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Customer Review

29 of 32 people found the following review helpful
2.0 out of 5 stars Not a vintage edition - 'Nothing New On The Western Front', 27 Aug. 2010
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This review is from: All Quiet on the Western Front (Paperback)
Not thinking or knowing and with a name like Vintage I heedlessly purchased this edition, believing that I would be reading the original translation - the one closest in time, in sympathies, in a general approach to life - simply the translation most likely to preserve a feeling of the early 20th century.

At the beginning Brian Murdoch generously acknowledges his pilfering of A. W. Wheen's poetically translated title 'All Quiet On the Western Front', what Murdoch would otherwise literally translate as 'Nothing New on the Western Front', but then goes on to render the rest of the book himself in a basic style evocative of the 1990s in which it was made. I half expected the boys in the trench to pull a copy of Maxim out.

Unless you need to have the past made modern for you I recommend this instead:

All Quiet on the Western Front (New Windmills)
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Showing 1-7 of 7 posts in this discussion
Initial post: 19 Mar 2011 13:42:01 GMT
Rosemary says:
LOL I suppose we are lucky he didn't suggest 'No Big Deal On The Western Front'

Posted on 30 May 2011 13:29:27 BDT
Thanks for pointing out the differences in translation, I took your advice and purchased the earlier translation, which must have been the version I originally read in the 70s.

I've just finished re-reading it and thoroughly enjoyed it.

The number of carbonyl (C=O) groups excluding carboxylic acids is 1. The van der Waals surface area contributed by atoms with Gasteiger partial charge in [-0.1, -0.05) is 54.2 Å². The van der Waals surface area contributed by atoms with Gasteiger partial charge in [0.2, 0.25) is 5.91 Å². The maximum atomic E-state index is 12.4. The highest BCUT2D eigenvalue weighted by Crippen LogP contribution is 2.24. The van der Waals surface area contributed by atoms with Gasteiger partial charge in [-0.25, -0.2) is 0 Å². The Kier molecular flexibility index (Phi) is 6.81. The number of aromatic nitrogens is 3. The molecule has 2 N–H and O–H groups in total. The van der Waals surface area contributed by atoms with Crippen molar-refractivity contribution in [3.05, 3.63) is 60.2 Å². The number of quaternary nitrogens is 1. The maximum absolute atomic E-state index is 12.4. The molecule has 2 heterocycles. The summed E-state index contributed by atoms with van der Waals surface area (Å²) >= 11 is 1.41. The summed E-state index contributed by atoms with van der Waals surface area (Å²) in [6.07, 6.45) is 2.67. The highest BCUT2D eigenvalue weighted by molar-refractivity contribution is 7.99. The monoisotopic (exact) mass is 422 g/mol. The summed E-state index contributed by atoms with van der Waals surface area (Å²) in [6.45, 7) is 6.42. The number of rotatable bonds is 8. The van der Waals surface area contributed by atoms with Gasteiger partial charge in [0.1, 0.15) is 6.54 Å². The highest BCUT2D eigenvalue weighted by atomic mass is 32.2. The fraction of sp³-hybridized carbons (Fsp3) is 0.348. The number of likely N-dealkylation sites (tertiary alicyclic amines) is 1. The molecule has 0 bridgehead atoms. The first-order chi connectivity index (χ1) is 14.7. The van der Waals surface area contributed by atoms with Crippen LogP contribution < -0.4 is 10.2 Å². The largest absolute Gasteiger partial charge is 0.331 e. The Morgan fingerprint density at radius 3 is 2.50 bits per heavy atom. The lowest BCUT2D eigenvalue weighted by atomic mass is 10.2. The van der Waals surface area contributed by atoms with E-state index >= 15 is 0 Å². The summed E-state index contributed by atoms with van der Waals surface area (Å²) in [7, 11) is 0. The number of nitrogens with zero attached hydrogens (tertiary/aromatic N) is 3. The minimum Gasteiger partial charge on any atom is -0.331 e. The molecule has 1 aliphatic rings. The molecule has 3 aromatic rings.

Thanks again.

Posted on 18 Jun 2012 11:51:19 BDT
Last edited by the author on 6 Feb 2014 10:58:08 GMT
Thank you SO much for pointing out the translation difference - it is very important in my opinion. I originally purchased the Brian Murdoch translation, read it.... then having read your review, also purchased the New Windmills translation. It is streets ahead, and adds so much more in terms of tone and nuance and delicacy and context to this classic novel. Having read both, the Brian Murdoch translation does seem to pander to 'modern' sensibilities, which it REALLY didn't need to do - we don't need this story made 'modern' in order to understand and empathise, the original was powerful enough. Anyway, whichever version you read, this is an amazing, devastating, perspective-changing novel - just even better with a more sympathetic translation. :-)

Posted on 27 Jul 2012 00:34:52 BDT
Thanks for your invaluable comment on the vintage edition not in fact being vintage, as I assumed it was. Like many others, I'm not looking for the 'modern' version of this story but the version that fits its time. Thanks too for the link to what I assume is the original translation.

Posted on 5 Dec 2013 12:43:53 GMT
JustMe says:
THANK YOU so much for mentioning the different translations. I wouldn't have given it a thought except for your review and I would much rather read a more authentic translation. Buying New Windmills now!

Posted on 5 Jan 2014 17:33:27 GMT
Last edited by the author on 5 Jan 2014 17:34:27 GMT
R. J. Hole says:
I am glad I found out the different translations. I sampled the versions side by side in Amazon and satisfied myself that it was no trivial issue. It is simple enough to try this yourself by opening two tabs, then compare the two. For me the Brian Murdock version has nothing the recommend it.

I will order a version that is not "modern", i.e. the New Windmills version, or one published prior to 1994.

Posted on 15 Nov 2015 18:38:52 GMT
John Hopper says:
I think these comments are very unfair to Brian Murdoch's translation. I think it is very evocative of the sights, sounds and smells of the trenches, and I don't see it as a modernised or sanitised version at all. Yes, I have read both translations of the novel and, while both are very good, I think the Murdoch translation is slightly better.
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